In the event of a non-decision, Congress strategists felt, K. Chandrasekhar Rao, leader of the Telangana Rashtra Samiti (TRS), and others would have blamed the Congress and walked away with a handsome tally in Telangana. But in Seemandhra (the term used for Coastal Andhra and Rayalaseema combined), the credit for keeping the state united would not have accrued to the Congress, where the YSR Congress has made sufficient dents in the party’s base.
Clearly, it was a decision purely with electoral calculations in mind. Jagan, as the Kadapa MP is popularly known as, summed it up when he asked, “Just for 16-17 seats, how can they play with the future of lakhs of people in a state?” In fact he went a step to directly attack the Congress president and said, “Someone wanted the son to become a PM and bifurcated Telangana.”
However, the calculations by the Party, it seemed, had not taken into account the substantial anti-Telangana sentiments in its own ranks. Just after the cabinet decision, a spate of resignations followed, with those of Union tourism minister Chiranjeevi and minister of state for railways Kotla Surya Prakash Reddy being the prominent ones. HRD minister Pallam Raju and ministers of state D Purandeshwari and K Kruparani also announced their resignations. Many MPs have already resigned and said they quit the party. The mess could not be deeper.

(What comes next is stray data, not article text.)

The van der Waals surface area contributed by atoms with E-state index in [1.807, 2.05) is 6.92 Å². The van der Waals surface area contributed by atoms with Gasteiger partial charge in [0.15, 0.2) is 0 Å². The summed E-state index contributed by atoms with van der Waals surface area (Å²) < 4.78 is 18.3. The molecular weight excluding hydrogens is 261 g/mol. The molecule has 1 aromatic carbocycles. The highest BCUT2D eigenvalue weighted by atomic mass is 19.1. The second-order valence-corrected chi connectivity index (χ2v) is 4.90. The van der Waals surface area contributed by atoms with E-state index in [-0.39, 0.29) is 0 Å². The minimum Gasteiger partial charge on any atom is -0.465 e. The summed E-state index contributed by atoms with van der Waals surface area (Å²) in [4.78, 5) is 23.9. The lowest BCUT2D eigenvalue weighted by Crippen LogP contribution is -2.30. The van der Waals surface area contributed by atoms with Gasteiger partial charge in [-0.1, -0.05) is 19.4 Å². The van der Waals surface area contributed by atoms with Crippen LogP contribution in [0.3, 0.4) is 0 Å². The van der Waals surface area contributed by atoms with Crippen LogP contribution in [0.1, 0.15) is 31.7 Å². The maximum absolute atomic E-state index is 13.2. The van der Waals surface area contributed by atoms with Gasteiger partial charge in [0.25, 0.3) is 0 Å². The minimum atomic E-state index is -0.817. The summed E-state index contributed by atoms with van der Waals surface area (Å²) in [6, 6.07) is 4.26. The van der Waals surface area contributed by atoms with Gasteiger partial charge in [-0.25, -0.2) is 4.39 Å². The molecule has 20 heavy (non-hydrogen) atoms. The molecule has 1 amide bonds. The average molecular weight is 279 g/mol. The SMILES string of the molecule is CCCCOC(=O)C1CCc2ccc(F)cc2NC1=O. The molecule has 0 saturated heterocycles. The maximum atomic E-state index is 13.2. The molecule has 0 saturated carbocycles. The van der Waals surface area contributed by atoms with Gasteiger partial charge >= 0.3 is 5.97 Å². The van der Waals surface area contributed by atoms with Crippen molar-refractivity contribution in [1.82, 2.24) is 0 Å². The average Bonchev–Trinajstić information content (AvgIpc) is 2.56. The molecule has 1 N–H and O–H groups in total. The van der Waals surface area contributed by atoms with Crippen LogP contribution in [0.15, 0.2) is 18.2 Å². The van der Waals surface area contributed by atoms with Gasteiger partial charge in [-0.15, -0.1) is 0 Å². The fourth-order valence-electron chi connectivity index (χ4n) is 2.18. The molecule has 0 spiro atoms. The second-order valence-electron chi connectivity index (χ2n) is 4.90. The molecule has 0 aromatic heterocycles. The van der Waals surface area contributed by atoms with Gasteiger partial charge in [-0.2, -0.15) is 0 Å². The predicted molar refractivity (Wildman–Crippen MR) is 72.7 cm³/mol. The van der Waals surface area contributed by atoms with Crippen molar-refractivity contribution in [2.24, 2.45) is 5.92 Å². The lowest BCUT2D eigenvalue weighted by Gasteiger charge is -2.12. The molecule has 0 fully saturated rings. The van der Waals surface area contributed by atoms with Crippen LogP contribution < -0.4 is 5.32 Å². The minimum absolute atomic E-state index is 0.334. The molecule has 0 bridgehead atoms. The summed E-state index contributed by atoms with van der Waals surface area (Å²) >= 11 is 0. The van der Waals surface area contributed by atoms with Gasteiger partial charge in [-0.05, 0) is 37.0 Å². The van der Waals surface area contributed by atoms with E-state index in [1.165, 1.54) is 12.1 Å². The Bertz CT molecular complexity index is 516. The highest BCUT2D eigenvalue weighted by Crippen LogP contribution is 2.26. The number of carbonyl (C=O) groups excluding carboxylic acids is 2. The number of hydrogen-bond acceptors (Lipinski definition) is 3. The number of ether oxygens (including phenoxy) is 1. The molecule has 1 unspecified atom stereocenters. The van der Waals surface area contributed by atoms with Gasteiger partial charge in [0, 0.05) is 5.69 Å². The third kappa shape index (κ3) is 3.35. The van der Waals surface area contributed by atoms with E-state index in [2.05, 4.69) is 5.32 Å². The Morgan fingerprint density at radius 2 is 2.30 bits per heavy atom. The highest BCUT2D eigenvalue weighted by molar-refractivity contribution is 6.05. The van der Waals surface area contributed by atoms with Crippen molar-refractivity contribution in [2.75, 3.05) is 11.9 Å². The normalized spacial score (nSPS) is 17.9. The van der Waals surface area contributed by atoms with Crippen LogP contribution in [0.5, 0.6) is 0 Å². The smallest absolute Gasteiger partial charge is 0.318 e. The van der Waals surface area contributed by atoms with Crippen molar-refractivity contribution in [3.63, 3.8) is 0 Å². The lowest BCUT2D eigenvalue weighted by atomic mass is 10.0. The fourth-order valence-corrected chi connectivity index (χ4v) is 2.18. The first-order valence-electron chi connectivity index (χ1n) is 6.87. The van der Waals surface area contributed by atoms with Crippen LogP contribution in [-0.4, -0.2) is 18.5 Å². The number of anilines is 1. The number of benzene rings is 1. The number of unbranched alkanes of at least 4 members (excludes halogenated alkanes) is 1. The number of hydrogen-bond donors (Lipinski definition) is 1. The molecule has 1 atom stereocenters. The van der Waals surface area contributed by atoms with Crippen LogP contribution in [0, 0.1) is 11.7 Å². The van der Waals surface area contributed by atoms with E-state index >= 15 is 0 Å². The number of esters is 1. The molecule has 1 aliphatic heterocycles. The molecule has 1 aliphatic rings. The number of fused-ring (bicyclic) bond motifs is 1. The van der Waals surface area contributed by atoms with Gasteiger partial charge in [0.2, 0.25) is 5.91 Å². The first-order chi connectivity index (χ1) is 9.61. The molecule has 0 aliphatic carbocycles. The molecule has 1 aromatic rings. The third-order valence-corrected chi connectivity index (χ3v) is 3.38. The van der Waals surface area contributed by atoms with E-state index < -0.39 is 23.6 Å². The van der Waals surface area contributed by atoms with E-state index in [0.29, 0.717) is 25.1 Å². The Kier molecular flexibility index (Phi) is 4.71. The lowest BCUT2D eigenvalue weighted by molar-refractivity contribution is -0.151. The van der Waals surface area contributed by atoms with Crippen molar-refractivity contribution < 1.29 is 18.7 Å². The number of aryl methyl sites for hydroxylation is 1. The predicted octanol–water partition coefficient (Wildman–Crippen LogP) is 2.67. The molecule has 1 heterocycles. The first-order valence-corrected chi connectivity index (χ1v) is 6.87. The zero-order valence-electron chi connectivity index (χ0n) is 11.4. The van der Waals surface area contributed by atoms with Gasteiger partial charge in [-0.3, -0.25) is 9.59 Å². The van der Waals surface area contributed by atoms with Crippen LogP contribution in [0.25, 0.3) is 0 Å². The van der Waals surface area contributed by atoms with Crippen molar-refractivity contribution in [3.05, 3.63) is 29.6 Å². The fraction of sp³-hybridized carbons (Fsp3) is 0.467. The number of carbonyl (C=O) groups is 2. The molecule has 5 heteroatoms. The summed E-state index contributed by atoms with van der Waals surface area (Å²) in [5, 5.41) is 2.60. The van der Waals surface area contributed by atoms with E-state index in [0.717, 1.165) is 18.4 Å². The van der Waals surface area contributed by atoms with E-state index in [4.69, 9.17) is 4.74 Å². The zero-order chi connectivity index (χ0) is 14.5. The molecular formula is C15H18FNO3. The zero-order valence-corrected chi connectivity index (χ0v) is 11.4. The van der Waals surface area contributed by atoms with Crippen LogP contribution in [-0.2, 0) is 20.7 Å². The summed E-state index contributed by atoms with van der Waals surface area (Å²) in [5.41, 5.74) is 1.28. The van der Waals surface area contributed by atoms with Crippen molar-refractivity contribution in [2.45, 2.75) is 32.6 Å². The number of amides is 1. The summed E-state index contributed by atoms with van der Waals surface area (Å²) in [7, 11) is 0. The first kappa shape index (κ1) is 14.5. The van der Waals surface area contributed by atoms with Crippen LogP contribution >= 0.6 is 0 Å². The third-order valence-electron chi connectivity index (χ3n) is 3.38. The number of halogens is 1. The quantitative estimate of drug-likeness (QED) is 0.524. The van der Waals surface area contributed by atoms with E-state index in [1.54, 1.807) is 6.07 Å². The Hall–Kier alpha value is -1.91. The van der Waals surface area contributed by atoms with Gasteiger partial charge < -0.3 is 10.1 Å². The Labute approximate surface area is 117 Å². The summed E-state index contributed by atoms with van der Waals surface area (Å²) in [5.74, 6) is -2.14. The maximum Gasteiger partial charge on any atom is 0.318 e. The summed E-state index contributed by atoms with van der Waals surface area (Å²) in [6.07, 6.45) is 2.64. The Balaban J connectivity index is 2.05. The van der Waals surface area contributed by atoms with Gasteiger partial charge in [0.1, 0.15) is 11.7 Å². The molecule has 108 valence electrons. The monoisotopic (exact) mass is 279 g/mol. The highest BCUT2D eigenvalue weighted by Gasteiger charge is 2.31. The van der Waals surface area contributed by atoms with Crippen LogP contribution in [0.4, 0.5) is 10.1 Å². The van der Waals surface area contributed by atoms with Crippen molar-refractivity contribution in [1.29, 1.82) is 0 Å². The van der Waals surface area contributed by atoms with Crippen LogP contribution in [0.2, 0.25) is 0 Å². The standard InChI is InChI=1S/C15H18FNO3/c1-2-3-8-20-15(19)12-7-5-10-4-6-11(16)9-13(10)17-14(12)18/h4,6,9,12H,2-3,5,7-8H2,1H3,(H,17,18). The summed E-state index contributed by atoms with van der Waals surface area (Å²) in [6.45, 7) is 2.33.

Andhra Pradesh, as we know it today, has three main cultural regions: Telangana, Coastal Andhra and Rayalaseema. Telangana is the largest of the three regions, covering 41 % of the total area and approximately the same percentage of population in the state. Among the many reasons that the protagonists of Telangana cite, economic backwardness, relative deprivation (vis-à-vis Seemandhra) and political subjugation are important.
When the Government of India annexed the princely state of Hyderabad in Operation Polo, the Telugu speaking people were mostly distributed in the princely state of Hyderabad, Madras Presidency..